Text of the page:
What should you do if you don’t like your son’s girlfriend?

Everyone has their own unique set of quirks, personalities, interests, hobbies and values, so it’s not possible for you to be friends with everyone you meet. Most adults can comfortably get on with people who are not their friends as some people will always remain just as colleagues or acquaintances. But what if the person you don’t get along with is your son’s girlfriend?

“That’s a tricky one, isn’t it? Ideally you should get along with your son’s girlfriend, who could potentially one day become your daughter-in-law, after all. However it’s not always the case, but it’s a good idea to maintain the relationship regardless of how you feel towards her.”

Elizabeth Jane is a respected wellness and relationship mentor and coach, celebrated artist and author of the Amazon best-seller book ‘Free and First – Unlocking Your Ultimate Life’.

Jane experienced a sudden and traumatic divorce after 25 years of marriage and during her difficult and life changing journey of rebuilding her life and finding her new path, she journalled the process translating her insights and learnings into a highly sought-after self help book. Jane now speaks all over the world and shares her insights and tools on how to survive and overcome difficult and challenging life experiences – and how to find joy and in the process rediscover yourself.

She is revered for her ability to help people work on their relationships, either to heal from harmful relationships, or to nurture broken relationships back to health. She explained that there are some steps parents can take to have a better relationship with their son’s girlfriend or daughter’s boyfriend.

1. Dig deep for the reason

Why do you dislike your son’s girlfriend? This is the first thing you need to figure out and do a bit of soul searching. Understanding your reason behind it will help you determine what the next step is to build a better connection with her.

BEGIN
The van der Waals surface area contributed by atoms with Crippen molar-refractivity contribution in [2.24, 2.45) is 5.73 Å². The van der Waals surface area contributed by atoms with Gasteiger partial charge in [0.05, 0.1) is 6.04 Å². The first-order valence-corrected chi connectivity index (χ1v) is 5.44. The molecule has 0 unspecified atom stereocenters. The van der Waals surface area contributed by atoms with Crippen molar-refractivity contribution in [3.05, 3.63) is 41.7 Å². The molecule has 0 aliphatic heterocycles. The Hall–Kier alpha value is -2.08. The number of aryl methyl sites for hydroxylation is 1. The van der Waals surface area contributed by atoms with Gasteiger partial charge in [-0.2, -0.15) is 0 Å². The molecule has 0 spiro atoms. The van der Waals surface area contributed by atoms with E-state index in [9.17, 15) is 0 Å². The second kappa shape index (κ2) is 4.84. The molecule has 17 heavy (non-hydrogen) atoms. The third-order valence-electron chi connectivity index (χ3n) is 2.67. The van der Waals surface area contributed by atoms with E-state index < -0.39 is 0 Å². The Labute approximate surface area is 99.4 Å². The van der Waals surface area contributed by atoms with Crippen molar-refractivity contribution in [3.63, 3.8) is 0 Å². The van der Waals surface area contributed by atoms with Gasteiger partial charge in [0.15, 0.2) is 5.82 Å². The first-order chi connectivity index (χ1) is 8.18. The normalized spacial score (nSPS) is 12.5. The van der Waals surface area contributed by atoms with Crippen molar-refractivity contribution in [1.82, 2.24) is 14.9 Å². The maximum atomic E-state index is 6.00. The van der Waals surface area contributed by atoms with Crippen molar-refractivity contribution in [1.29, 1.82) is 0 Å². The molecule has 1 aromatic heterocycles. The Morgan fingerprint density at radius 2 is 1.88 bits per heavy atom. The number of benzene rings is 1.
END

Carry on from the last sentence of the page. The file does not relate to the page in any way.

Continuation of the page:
Sometimes we just don’t click with certain people, and you might wonder incredulously what your son sees in her, but be aware of overstepping boundaries because even though he is your son, he’s now an adult and it’s a different relationship to when he was a child. The dynamic of a parent and adult-child relationship is very different, you need to let that umbilical cord out. Controlling your adult children’s choices can inhibit their resilience, development and growth if they are not able to experience life’s challenges for themselves and make their own life choices.

Also consider the possibility that what you don’t like in your son’s girlfriend is something that needs to be healed within you that is being reflected back at you. For example should you find her disrespectful then maybe look closely at how much respect you are giving yourself.

Be fair to his girlfriend and make sure you’ve had a proper conversation with her. Many people often find that having an authentic chat improves their perception of the other person.

2. “She’s not good enough for my son”

If one of the things that you have against your son’s girlfriend is that you think she’s not good enough, you must be on your guard because you could be compromising the boundaries between you and your son.

An enmeshed family dynamic is when family relationships lack boundaries and parents can inhibit their children from becoming emotionally independent. Enmeshment is a dysfunctional family dynamic that tends to span across generations because we tend to create the family dynamics that we grew up with because they’re familiar to us and we feel safe.

As much as families should be close, we also need boundaries in our families to create both physical and emotional space that’s reflective of respect for everyone’s feelings and needs.

3. State your concerns